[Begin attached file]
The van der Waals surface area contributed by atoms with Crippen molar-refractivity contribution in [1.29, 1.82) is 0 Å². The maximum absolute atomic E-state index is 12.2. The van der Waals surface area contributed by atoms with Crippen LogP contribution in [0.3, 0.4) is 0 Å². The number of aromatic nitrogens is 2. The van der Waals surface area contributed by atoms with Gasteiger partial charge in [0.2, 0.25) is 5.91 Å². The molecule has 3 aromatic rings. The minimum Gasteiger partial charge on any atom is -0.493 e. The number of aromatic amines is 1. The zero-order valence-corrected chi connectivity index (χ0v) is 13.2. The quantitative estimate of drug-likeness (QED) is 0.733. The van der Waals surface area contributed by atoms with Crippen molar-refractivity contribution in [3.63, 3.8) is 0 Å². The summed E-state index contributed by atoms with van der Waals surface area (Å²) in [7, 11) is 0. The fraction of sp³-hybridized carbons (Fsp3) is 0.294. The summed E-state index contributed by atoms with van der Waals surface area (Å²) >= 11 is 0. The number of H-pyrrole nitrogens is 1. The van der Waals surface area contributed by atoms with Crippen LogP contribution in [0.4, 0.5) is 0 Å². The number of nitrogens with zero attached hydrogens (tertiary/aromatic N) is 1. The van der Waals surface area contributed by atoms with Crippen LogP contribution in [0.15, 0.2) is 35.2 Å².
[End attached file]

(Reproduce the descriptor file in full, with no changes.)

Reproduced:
The van der Waals surface area contributed by atoms with Crippen molar-refractivity contribution in [1.29, 1.82) is 0 Å². The maximum absolute atomic E-state index is 12.2. The van der Waals surface area contributed by atoms with Crippen LogP contribution in [0.3, 0.4) is 0 Å². The number of aromatic nitrogens is 2. The van der Waals surface area contributed by atoms with Gasteiger partial charge in [0.2, 0.25) is 5.91 Å². The molecule has 3 aromatic rings. The minimum Gasteiger partial charge on any atom is -0.493 e. The number of aromatic amines is 1. The zero-order valence-corrected chi connectivity index (χ0v) is 13.2. The quantitative estimate of drug-likeness (QED) is 0.733. The van der Waals surface area contributed by atoms with Crippen molar-refractivity contribution in [3.63, 3.8) is 0 Å². The summed E-state index contributed by atoms with van der Waals surface area (Å²) in [7, 11) is 0. The fraction of sp³-hybridized carbons (Fsp3) is 0.294. The summed E-state index contributed by atoms with van der Waals surface area (Å²) >= 11 is 0. The number of H-pyrrole nitrogens is 1. The van der Waals surface area contributed by atoms with Crippen LogP contribution in [0.4, 0.5) is 0 Å². The number of nitrogens with zero attached hydrogens (tertiary/aromatic N) is 1. The van der Waals surface area contributed by atoms with Crippen LogP contribution in [0.15, 0.2) is 35.2 Å².